COVINGTON -- A young man was bilked out of $350 recently when he sold his dirt bike, even though he was paid in cash, according to the Newton County Sheriff's Office.
Public Information Officer Deputy Courtney Morrison said the fraud was discovered when the 17-year-old Eastside High School student attempted to buy some biscuits in the school cafeteria. The cafeteria cashier accepted two $20 bills from the young man, but later discovered they were counterfeit.
Morrison said when asked about the bills, the student said they were part of a cash payment he had received in exchange for his dirt bike in the amount of $950.
"He said he still had the cash on him and he pulls this big wad of money out of his pocket. He had $925 and of that, $575 was real and $350 was counterfeit." Morrison said.
Morrison said the money was cleverly bundled, with the counterfeit bills scattered throughout.
"About every other bill was fake," she said.
The young man told authorities that he had sold his bike to a lady he had been told about by an acquaintance.
"He never spoke with the female who purchased his bike, but was coached by this third party who he only knew by a nickname," Morrison said. "He went with this acquaintance to meet her at the dirt bike track and she hands him a wad of money. He's 17 and that's all he sees is the money."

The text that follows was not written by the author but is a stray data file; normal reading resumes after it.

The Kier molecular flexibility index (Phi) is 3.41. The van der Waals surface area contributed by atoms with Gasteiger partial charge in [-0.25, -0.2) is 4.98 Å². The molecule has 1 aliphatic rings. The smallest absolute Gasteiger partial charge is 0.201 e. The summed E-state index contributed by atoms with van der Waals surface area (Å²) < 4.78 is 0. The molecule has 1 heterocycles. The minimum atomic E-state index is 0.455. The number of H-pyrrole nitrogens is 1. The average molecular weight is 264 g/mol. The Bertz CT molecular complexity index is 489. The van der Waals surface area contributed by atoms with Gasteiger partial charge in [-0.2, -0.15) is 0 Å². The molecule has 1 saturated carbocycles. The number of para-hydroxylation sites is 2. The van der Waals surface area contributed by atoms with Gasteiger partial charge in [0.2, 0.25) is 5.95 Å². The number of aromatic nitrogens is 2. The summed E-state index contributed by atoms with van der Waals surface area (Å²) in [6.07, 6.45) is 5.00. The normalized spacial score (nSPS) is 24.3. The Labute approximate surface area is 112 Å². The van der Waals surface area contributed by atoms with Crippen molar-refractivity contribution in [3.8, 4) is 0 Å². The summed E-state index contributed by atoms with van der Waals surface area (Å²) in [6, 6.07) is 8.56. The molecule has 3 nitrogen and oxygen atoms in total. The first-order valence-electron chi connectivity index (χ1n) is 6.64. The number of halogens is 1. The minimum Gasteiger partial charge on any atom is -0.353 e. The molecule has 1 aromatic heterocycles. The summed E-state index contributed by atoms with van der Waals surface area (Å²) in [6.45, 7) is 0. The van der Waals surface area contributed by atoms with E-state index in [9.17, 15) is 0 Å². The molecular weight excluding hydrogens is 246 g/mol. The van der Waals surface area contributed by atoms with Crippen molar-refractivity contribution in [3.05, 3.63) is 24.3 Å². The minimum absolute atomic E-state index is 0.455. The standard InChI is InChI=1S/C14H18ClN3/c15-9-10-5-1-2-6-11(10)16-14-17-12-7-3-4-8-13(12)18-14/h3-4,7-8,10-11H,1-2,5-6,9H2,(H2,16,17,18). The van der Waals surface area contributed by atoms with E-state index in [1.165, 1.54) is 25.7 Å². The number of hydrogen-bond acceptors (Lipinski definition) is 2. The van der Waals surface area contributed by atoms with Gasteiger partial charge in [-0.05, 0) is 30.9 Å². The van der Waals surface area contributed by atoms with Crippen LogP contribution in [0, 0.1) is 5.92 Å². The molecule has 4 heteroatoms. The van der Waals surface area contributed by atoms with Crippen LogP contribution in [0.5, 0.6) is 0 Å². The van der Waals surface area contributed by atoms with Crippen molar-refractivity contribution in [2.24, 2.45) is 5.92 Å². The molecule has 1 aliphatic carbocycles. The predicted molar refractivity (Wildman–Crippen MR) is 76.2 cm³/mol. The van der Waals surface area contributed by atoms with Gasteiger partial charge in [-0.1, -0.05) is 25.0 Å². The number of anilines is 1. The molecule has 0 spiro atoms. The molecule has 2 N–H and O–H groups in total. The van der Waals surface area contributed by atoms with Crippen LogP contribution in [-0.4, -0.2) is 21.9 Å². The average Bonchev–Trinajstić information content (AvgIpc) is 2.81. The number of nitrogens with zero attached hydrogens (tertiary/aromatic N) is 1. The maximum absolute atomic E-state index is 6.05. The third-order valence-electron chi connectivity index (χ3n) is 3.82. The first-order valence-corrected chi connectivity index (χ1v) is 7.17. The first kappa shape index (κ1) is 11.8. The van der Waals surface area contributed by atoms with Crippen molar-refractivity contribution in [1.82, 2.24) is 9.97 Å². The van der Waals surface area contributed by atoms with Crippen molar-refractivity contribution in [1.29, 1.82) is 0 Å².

Morrison said the $575 was given back to the young man and the Sheriff's Office confiscated the $350 counterfeit bills. The origin of the bills will be investigated by CID and the U.S. Secret Service.
"He was going to buy a 4-wheeler and now he's out $350. It's a tough lesson learned," Morrison said, adding that there are a few simple precautions that can be taken to take the risk out of accepting counterfeit bills.
"In all currency in the amount of $5 or higher, there is a watermark on the front and a security strip on the left," she said. "Hold your bill up to the light and if you see a watermark that looks like Lincoln, Hamilton or Franklin, accompanied by a light colored strip on the right, it's authentic."
Also, Morrison suggested if you're making a transaction where a large amount of cash is involved, tell the person you want to meet them at a bank.
"It's a public place and you can go in and have the money counted and confirm that it's authentic," she said.